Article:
Bell 206L3 LongRanger, Gulf of Mexico, Oct. 6, 2005–The Industrial Helicopters Long-Ranger disappeared while operating in the Gulf of Mexico. The fate of the commercial pilot and two passengers is unknown, but they are presumed dead. The helicopter had made two flights that day, from a company heliport in Scott, La., to two oil platforms, returning to the heliport.
Accidents, Safety, Security and Training
News about significant aircraft accidents and information from accident reports; information on safety procedures and concerns; crew, passenger, aircraft and airport security issues; and news about simulators and training procedures.
Cessna Caravan 208B, Winnipeg, Manitoba, Oct. 6, 2005–Icing conditions were present when the Caravan, operated by Morning Star Air Express under contract to FedEx, crashed after takeoff from Winnipeg International Airport at 5:40 a.m. en route to Thunder Bay, Ontario. The ATP-rated pilot, the sole occupant, was killed. She was instructed to turn right on course after departing Runway 36.
Although the NTSB has not yet determined a probable cause for the February 2 Challenger 600 accident at New Jersey’s Teterboro Airport, it has released a number of factual reports. Apparently, the Platinum Jet Management crew failed to perform weight-and-balance calculations properly and delayed its use of the thrust reversers when the jet failed to take off.
Airport surface detection equipment model X (ASDE-X), designed to help controllers spot potential runway collisions, will be installed at 15 airports beginning with Seattle-Tacoma International Airport next month.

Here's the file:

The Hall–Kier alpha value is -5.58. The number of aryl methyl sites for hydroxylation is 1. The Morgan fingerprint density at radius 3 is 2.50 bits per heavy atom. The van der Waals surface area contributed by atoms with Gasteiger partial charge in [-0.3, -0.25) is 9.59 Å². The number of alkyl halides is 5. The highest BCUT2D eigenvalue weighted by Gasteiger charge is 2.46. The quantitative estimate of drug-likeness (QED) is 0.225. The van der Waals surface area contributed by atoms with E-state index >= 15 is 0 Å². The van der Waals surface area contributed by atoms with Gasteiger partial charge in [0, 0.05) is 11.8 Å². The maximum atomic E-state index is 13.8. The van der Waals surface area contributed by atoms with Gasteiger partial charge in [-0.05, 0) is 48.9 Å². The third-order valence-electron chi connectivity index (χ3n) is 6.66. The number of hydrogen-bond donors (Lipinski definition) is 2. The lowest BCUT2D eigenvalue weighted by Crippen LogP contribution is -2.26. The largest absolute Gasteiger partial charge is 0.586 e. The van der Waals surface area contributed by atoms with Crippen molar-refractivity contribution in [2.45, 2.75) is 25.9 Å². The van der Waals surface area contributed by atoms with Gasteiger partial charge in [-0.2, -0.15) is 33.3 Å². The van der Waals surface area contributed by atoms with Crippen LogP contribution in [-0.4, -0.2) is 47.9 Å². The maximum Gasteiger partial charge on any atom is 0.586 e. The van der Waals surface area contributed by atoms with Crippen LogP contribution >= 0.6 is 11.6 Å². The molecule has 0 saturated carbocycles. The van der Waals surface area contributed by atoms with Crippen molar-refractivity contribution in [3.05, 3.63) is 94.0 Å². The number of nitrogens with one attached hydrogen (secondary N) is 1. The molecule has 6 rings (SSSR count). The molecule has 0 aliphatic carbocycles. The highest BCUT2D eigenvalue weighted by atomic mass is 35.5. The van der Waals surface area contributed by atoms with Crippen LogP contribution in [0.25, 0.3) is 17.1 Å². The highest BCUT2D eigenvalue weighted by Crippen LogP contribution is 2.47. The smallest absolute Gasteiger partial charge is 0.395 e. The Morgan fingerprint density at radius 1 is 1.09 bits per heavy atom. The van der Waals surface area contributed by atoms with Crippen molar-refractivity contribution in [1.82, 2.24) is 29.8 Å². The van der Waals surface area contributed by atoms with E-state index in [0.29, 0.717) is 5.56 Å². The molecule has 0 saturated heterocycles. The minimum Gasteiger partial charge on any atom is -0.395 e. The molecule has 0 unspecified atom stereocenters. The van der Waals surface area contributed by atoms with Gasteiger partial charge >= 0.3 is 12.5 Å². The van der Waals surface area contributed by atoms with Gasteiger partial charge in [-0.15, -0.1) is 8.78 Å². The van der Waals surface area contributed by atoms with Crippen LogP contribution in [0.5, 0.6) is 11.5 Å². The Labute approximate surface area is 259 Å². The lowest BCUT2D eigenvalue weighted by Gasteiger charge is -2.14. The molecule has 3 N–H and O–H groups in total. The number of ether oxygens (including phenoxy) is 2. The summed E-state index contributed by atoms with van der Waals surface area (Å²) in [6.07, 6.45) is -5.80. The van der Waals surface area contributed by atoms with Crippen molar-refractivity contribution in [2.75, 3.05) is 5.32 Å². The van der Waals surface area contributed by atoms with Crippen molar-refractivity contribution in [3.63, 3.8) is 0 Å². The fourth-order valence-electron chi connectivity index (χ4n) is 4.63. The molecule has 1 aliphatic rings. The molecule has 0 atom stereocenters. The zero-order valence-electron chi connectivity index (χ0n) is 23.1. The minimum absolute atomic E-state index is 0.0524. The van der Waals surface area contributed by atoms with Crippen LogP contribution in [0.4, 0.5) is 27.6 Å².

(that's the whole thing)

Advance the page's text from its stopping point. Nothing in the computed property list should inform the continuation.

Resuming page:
Rudy’s Inflight Catering is celebrating the one-year anniversary of its White Plains, N.Y. kitchen with an expansion of the facilities. According to Joe Celentano, who with his brother John owns and manages Rudy’s, “We are about to add a 900-sq-ft refrigerator to supplement the operation.” The facility, on the grounds of Westchester County Airport, has also extended its hours and is now serving clients 24/7/365.
A disgruntled pilot reports that he ad visited a well known FBO at a busy, major-market airport recently and found binder openly displayed on the counter with tail numbers, itineraries and other information of incoming flights, including his. He said the customer service representative explained that the notebook was there for the convenience of limo drivers so they could monitor the ETAs of their incoming customers.
As I prepared to pen yet another article dealing with winter operations, the realization hit me that we will likely have ice-related accidents. It seems that every winter we are peppered with articles dealing with many of the issues that need to be addressed to maintain safe flight under some challenging conditions.
Just as the cold weather starts to take hold in the higher reaches of North America, Sikorsky’s S-92 has passed one of its critical remaining airworthiness tests: crews with Cougar Helicopters in Canada are now cleared to fly their aircraft into known-icing conditions.
Ed Stimpson retired from yet another job last December. That lasted just a few weeks, and then he joined Flight Safety Foundation’s board of directors. In February he was elected chairman. This time, however, he is working pro bono.
Business aircraft pilots taxiing into Toronto Pearson’s de-icing area this winter will see–since they’re hard to miss–two large truck-mounted de-icing units cleaning down 747s, A340s and other big iron. They’re Danish built Elephant Beta-15 rigs, with telescopic booms that can reach 75 feet, high enough to spray the top of the fin of an A380.
- NBAA Maintenance Committee Awards Tracs Scholarships
- Bombardier Expands Training Agreement with FlightPath International
- Pacific-China Aero And CAE Sign Training Agreement
- Pacific-China Aero Technology Selects CAE for Pilot Training
- 中国公务机飞行员紧缺，培训机构瞄准市场缺口 | CAE and FlightSafety Seize Opportunity In China